You just have to make sure you put a little bit of this, a little bit of this. Don’t worry about being exact. Just make a pile on this one and make a pile of this one. It’s about the same size, mix them together with a toothpick or a Popsicle stick. And you’re good to go. Now, normally, when I’m mixing these, I’m going to put out a piece of tape on the bench and I’ll squirt those under the tape and I’ll mix them up on the tape. And that way, when I’m done, I just peel up the tape and throw it away. And it’s very quick and easy way to mix up just a little bit. And these particular bottles will usually last a year or two.

Um, and very rarely do I ever go through an entire bottle, but it’s like 10 bucks total. Uh, they’re, they’re relatively cheap and it’s good stuff. Next. We’re going to start getting into some other apox seas that are a little bit different. Um, and you’ll see, I have quite a bit from total boat. They have a huge, huge variety of proxies. And about half of the epoxy is a hand on hand come from total boat because they are well, they’re one of the best epoxy mixer makers out there. They make all different kinds for all different purposes. And the ones I’m showing you here are just the scratch, the surface, this one I like because it is very quick and it’s very easy. If ever I have a large structural connection to make, this is what I’m going to grab. Now, the nice thing about this, it’s a, it is a very, very thick, uProxy a very, very strong apox.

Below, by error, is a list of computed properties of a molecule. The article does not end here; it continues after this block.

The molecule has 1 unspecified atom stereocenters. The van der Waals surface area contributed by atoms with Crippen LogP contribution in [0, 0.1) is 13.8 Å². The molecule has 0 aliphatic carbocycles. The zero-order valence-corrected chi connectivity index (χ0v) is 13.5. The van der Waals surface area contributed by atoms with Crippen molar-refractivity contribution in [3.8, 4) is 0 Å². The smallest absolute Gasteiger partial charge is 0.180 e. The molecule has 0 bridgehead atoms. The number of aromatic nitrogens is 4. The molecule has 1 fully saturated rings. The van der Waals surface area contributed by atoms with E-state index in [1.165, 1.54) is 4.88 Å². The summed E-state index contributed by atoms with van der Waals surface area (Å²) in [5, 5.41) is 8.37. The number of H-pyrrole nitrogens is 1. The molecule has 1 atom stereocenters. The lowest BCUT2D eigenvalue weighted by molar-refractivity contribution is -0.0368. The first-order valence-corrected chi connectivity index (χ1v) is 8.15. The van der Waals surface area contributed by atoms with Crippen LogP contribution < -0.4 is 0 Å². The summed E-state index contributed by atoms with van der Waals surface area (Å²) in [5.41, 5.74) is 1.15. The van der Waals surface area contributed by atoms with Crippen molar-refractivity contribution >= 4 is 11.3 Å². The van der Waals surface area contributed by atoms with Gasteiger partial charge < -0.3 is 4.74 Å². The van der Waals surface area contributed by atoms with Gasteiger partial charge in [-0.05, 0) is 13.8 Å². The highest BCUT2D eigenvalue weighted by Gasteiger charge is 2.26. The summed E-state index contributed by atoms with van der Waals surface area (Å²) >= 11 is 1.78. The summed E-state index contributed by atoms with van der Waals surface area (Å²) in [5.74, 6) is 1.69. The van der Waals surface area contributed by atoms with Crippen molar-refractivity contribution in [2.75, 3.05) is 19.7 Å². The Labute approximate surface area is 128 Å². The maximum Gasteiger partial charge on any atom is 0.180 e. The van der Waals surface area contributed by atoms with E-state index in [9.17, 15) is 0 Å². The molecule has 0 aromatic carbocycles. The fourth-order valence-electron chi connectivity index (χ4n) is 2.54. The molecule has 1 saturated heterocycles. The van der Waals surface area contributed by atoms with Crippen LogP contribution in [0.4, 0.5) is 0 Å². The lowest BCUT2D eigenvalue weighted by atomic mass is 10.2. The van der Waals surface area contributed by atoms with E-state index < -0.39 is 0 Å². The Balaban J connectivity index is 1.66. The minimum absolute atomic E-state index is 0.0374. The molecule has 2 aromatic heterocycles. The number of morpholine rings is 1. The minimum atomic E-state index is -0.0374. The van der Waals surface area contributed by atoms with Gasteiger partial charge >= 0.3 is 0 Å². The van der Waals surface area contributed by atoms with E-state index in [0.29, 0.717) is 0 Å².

And this is designed for boat timbers, things that are going to be in the saltwater

They’re going to be in a moist environment. They’re going to be needing to be structural. This is what you want for it. The other nice thing about this is it’s very thick. It has a good gap filling capability to it. So if the joints aren’t perfectly perfect, this will hold up. And the nice thing about this is it’s actually a cock tube. There’s, there’s two different chambers in here with part a and part B. And when you push this, it pushes out equal amounts through this tip, and you can screw on an applicator tip here that will actually mix them together. So you don’t have to be mixing it on the floor. You just put this in here and you pump it out to where you want it just like in a cock gun.